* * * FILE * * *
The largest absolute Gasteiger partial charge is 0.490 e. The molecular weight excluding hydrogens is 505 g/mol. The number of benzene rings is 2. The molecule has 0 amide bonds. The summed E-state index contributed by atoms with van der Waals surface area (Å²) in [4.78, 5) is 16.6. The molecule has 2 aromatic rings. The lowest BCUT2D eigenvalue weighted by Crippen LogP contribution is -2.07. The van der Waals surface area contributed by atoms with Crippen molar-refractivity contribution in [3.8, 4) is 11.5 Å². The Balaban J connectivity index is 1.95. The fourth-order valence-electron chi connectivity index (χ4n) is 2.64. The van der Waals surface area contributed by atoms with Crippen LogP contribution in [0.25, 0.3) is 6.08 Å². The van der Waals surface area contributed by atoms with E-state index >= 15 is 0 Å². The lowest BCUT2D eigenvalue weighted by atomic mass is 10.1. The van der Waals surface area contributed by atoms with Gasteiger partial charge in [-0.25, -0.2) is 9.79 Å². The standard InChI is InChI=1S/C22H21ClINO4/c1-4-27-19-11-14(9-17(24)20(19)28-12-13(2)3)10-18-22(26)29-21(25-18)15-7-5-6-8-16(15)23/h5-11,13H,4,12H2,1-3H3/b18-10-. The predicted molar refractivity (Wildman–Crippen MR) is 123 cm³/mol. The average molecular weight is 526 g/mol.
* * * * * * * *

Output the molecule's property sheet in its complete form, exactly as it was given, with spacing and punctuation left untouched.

The largest absolute Gasteiger partial charge is 0.490 e. The molecular weight excluding hydrogens is 505 g/mol. The number of benzene rings is 2. The molecule has 0 amide bonds. The summed E-state index contributed by atoms with van der Waals surface area (Å²) in [4.78, 5) is 16.6. The molecule has 2 aromatic rings. The lowest BCUT2D eigenvalue weighted by Crippen LogP contribution is -2.07. The van der Waals surface area contributed by atoms with Crippen molar-refractivity contribution in [3.8, 4) is 11.5 Å². The Balaban J connectivity index is 1.95. The fourth-order valence-electron chi connectivity index (χ4n) is 2.64. The van der Waals surface area contributed by atoms with Crippen LogP contribution in [0.25, 0.3) is 6.08 Å². The van der Waals surface area contributed by atoms with E-state index >= 15 is 0 Å². The lowest BCUT2D eigenvalue weighted by atomic mass is 10.1. The van der Waals surface area contributed by atoms with Gasteiger partial charge in [-0.25, -0.2) is 9.79 Å². The standard InChI is InChI=1S/C22H21ClINO4/c1-4-27-19-11-14(9-17(24)20(19)28-12-13(2)3)10-18-22(26)29-21(25-18)15-7-5-6-8-16(15)23/h5-11,13H,4,12H2,1-3H3/b18-10-. The predicted molar refractivity (Wildman–Crippen MR) is 123 cm³/mol. The average molecular weight is 526 g/mol.